No NLC displays visible from Kendal in the past week, but there were compensations…
Prompted by a full moon photo from our ex-chairman Ken Hough, I thought I’d try something different for me.
As a kid, one of my goals was to take a picture of the Moon when it was full. I think prompted by a picture in Patrick Moore’s ‘Observers Book of Astronomy’ which I read cover to cover. I thought it would be hard and I was right. I failed due to lack of equipment and ability. I knew nothing about photography, especially ‘wet’ film photography. A few years later I took slides but never attempted anything astronomical.
Now, many years later, owning an 8″ Meade SCT, I thought it’d be easy. I was wrong… I found that my 8” gave poor shots using the Canon SLR at prime focus. The 8″ scope was fine with a webcam [stacked etc. with Registax] for small fields of view, but the whole Moon was non-starter. However, with my “little” William Optics ZenithStar 66 Petzval ED Semi-APO 66mm f/6 (400mm focal length) aperture scope, I thought an experiment was worthwhile. Its large field of view would easily encompass the Moon on my Canon EOS 400D and stilI allow short exposures to get round seeing issues.
Last week May 13th, at nearly full moon [phase was 98.9%], I mounted the scope on a wobbly cheap photographic tripod and took a series of images from central Kendal with as fast an exposure as I could – 1/4000th ISO 800 – with the Canon camera at prime focus. I aligned 8 of these in Photoshop, overlaid them and then flattened the resultant, applied an unsharp mask and adjusted the levels to bring out some more detail – what is usually called stretching in astro-image processing. All the grainyness of the original images virtually disappered and I’m pleased with the result. Lots more detail than I’ve ever got before as my previous attempts normally looked washed out and bland. Really pleased.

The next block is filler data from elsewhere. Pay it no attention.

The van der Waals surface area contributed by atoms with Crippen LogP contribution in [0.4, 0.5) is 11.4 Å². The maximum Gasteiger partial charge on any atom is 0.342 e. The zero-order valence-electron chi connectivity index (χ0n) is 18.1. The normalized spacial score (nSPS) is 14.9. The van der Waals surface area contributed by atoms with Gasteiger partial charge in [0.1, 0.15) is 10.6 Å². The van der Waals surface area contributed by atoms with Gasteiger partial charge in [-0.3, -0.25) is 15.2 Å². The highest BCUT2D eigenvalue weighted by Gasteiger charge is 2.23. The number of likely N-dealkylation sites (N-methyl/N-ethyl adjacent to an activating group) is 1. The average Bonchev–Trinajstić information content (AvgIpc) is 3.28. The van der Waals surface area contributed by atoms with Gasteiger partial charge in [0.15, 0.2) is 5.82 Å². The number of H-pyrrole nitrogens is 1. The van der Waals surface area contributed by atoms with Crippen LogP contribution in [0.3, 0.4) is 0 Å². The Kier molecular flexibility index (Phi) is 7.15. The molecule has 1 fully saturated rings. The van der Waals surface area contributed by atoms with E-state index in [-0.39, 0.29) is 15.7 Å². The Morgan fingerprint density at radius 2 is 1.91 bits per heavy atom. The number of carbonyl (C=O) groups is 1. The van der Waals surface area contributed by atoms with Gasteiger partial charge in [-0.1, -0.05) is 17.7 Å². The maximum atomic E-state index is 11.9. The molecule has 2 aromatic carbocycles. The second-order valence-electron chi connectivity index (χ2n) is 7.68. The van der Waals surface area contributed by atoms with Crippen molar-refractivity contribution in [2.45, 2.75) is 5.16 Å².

The meeting was well attended (around 40 members) and Stuart Atkinson kicked off with a description of his recent observing sessions, and the resulting beautiful photos. EAS members have been searching all round Kendal and the surrounding areas for good observing sites, and we have tracked down quite a few dark places. As well as finding places suitable for an evening session, some members are interested in sites where we could hold our own Starcamp. Stuart has found a local campsite that would offer very dark skies but is quite close and accessible.
That would be for later on in the year. In the meantime, there has been a prediction of a possible meteor shower on 23/24th May 2014, from a new trail of dust, i.e. not one of the regular showers. Since it is new, no-one knows how bright it might be, but we are always hopeful, and a Meteor Watch is planned up on Scout Scar for the night of the 23rd. This will not be a public event, just for EAS members.
Stuart also reminded everyone to look out for noctilucent clouds, as we are approaching the season for them There were some really good ones last year, and several members got good photos.
After the break, we had a presentation from Simon White, who explained the hard work that goes into his amazing photos (and also the occasional glitch!). He had managed to capture comet PANSTARRS c/2012 K1 and M51 in the same frame, but they put up a fight.
Simon was followed by Ian Bradley showing his holiday snaps of the restored 72″ telescope built at Birr in Ireland by the 3rd Earl of Rosse in the mid-19th Century. It was an astonishing technical achievement in its day, but central Ireland was perhaps not the best place to site it. The cloud cover rivals Kendal’s!
Lastly Carol Grayson showed us how she had managed to capture two unusual optical highlights on the Moon, the Lunar X and the Lunar V. In both cases, these are the result of the way the oblique sunlight hits the mountains and crater ridges as the Moon turns, and they can only be seen quite briefly.
When I wrote that the Night Sky in March would include a “big sky” view of Jupiter’s highest point, I thought at the time that it would be a fun challenge.
The cloudy forecast for the 13th meant that I had to take up the challenge a couple of days early, so Jupiter wasn’t quite as high and the Moon was a bit more central than I would have liked. Anyway, here’s how the evening turned out.
Back in December 2012 I wrote a post on my Cumbrian Sky blog reporting how I had spotted “Mare Orientale” on the Moon. This huge mountain-ringed impact basin on the lunar farside is usually hidden from our view, but occasionally we can see it peeking around the limb of the Moon. This is one of those times, and on March 20th we should have a pretty good chance of seeing it…
Rather than write out the whole blog post again, here’s a link to it…
And here’s what to look for, and where, on March 20th (morning sky)…